A flash of flame… then blood on the walls: Thirty minutes of terror that left 200 people dead as explosions ripped through three luxury hotels and three churches in Sri Lanka.
The Cinnamon Grand
The suicide bomber queued up patiently for the five-star hotel’s breakfast buffet before mercilessly detonating his explosives.
He had checked in the night before, under the name of Mohamed Azzam Mohamed, giving a false address and saying he was there on business.
The terrorist had a plate in one hand and had just reached the front of the queue when he detonated the device, which was strapped to his back.
The hotel’s Taprobane restaurant was having one its busiest days of the year and packed with families.
Describing the ensuing panic, a hotel manager, who wished to remain anonymous, said: ‘It was 8.30am and it was busy. It was families. He came up to the top of the queue and set off the blast.
‘One of our managers who was welcoming guests was among those killed instantly. There was utter chaos, but we rushed all the injured to hospital in a very short time. About 20 people were seriously wounded and we sent them to the National Hospital.’
A MILE up the coast, a London professor narrowly avoided death by going back to his hotel room for his debit card.
Kieran Arasaratnam, a director at Imperial College London’s business school, was in his room on the 18th floor when the bomb went off.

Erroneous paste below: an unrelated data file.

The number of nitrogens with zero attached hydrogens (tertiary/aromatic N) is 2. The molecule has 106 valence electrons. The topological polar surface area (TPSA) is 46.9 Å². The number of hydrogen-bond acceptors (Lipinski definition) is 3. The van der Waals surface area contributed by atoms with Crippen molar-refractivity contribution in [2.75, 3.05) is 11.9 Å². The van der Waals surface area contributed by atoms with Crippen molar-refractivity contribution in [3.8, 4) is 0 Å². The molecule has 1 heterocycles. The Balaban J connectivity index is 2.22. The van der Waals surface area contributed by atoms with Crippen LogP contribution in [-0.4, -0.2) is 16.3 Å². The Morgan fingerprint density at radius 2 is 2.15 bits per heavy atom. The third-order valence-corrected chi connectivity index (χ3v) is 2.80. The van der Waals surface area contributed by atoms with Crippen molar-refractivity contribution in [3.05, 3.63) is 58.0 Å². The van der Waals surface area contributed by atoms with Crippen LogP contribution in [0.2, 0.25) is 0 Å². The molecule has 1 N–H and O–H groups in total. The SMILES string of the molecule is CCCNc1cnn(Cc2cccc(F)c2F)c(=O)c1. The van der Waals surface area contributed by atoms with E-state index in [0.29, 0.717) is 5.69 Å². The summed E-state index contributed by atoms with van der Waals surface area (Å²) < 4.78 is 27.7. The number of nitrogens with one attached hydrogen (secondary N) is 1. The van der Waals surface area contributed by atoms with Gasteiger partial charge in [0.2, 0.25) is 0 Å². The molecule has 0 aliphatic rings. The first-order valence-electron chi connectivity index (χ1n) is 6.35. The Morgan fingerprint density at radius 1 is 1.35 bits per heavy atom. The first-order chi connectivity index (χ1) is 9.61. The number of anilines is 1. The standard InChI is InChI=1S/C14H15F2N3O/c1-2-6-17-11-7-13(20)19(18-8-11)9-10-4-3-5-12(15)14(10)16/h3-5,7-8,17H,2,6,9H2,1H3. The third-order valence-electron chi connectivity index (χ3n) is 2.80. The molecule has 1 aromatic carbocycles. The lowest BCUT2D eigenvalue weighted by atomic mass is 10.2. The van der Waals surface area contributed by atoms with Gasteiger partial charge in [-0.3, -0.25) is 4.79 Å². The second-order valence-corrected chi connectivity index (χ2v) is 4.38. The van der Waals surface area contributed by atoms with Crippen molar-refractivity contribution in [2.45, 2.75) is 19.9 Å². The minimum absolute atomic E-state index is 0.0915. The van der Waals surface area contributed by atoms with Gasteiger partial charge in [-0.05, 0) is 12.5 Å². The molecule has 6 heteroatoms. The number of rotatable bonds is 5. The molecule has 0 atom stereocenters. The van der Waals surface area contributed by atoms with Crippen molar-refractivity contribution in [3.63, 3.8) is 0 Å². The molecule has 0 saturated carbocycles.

It ripped through the hotel’s Table One restaurant, on the third floor, at 9am, shortly after the Cinnamon Grand explosion. Professor Arasaratnam, 41, a Sri Lankan who moved to the UK as a refugee 30 years ago, said he heard a sound like ‘thunder’. He had initially left his room at 8.45am.
‘Something distracted me so I went back to the room to grab my debit card, opened the curtain and switched off the ‘do not disturb’ sign… and a big blast went off,’ he said.
‘Everyone just started to panic, it was total chaos. I looked to the room on the right and there’s blood everywhere.
‘Everyone was running and a lot of people just didn’t know what was going on. People had blood on their shirts and there was someone carrying a girl to the ambulance. The walls and the floor were covered in blood.’
Many of the restaurant’s windows had been blown out of their panes and electrical wiring could be seen hanging from the ceiling.
SOURCE: SOPHIE BORLAND, Daily Mail